That should cause some turbulance and help with efficiency.

I'm lookin' forward to yer evaluation of it.

HookLine
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Re: My new Liebig.

Post by HookLine » Thu Jan 29, 2009 4:46 pm

Thanks, folks.
jaidormi wrote:Looks sweet. Nice torso shots too. ;)
That's my best feature, but only when I have a shirt on. :wink:
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Re: My new Liebig.

Post by junkyard dawg » Fri Jan 30, 2009 5:45 pm

original idea or not, its brilliant. :idea:

I can't wait to hear how it works. That is a simple elegant solution.
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HookLine
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Re: My new Liebig.

Post by HookLine » Fri Jan 30, 2009 8:08 pm

junkyard dawg wrote:original idea or not, its brilliant. :idea:

I can't wait to hear how it works. That is a simple elegant solution.
I agree (if it works of course, :wink: ).

Mud said that this technique was suggested by Alex Bokakob, and I'm pretty sure that is where I got the idea from.
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Re: My new Liebig.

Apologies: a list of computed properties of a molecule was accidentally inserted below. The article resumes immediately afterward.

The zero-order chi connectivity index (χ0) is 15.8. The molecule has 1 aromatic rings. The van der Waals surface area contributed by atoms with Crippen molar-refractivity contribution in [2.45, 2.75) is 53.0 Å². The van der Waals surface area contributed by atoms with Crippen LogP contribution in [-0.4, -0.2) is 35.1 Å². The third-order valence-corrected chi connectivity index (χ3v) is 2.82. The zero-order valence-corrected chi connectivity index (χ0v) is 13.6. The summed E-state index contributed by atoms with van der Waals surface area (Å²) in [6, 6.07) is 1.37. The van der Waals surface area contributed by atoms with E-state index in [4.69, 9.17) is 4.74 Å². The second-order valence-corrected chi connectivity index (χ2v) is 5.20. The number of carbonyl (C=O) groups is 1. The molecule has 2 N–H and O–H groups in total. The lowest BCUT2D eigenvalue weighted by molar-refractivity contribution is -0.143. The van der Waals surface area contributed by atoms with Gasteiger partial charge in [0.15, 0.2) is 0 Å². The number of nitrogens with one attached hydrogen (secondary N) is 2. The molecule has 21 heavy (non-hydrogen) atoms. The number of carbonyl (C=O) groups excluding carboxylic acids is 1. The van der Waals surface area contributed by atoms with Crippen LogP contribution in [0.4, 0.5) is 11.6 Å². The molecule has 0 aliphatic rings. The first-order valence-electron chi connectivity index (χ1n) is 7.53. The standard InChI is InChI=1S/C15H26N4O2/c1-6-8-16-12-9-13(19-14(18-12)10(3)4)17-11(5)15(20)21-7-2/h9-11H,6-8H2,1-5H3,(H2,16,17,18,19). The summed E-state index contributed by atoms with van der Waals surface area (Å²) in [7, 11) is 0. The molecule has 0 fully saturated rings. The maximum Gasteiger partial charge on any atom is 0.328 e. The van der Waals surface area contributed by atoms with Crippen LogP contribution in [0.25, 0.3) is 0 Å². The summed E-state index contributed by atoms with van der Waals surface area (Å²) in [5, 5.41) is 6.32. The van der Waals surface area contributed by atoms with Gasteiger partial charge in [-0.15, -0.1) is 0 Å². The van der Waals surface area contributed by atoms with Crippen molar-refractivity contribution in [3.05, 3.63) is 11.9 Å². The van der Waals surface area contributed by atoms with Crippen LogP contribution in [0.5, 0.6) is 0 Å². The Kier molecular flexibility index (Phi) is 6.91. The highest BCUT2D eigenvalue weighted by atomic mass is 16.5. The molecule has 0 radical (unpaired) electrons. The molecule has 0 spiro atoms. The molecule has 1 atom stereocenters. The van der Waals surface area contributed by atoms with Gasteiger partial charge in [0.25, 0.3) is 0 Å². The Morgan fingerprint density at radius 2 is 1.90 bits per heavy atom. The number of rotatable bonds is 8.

Post by SuperDavid » Fri Jan 30, 2009 9:36 pm

I'm keen to hear about the results after a run with your new liebig.
I'm making my own now but may copy that style and make it shorter if it really is more efficient.

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Re: My new Liebig.

Post by snuffy » Sat Jan 31, 2009 7:07 am

A simple measure for efficiency is (flow rate * temperature rise) / power input. (*edit* I haven't had enough caffeine)

You can get flow rate with a bucket and a stopwatch. If you want to get fancy, a pressure gauge on the input to the condenser can be calibrated this way.

Temp rise is just thermometers on cooling input and output.

Power input is easy for electric immersion heating, more complex for other types of heating. In a pinch, boiler pressure and temperature will give an index. Pressure is going to be very low and those type of gauges are expensive. A manometer using mineral oil could be substituted.

We could have a race and start comparing condenser efficiencies. Extra points for least mass of copper per 1KW cooling capacity.

This could be the beginnings of a cult of turbulence - which could be a good thing.

* edit* Waitaminnit. temperature rise / (flow rate * power input). Sheesh.

Greatest rise scaled for least flow per power input. Corrections gladly accepted.

*stumbles off looking for more and stronger tea*
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Re: My new Liebig.

Post by HookLine » Mon Feb 09, 2009 9:19 am

Just did a test run on the new Liebig, and compared it to the old one under the same conditions.

Short version: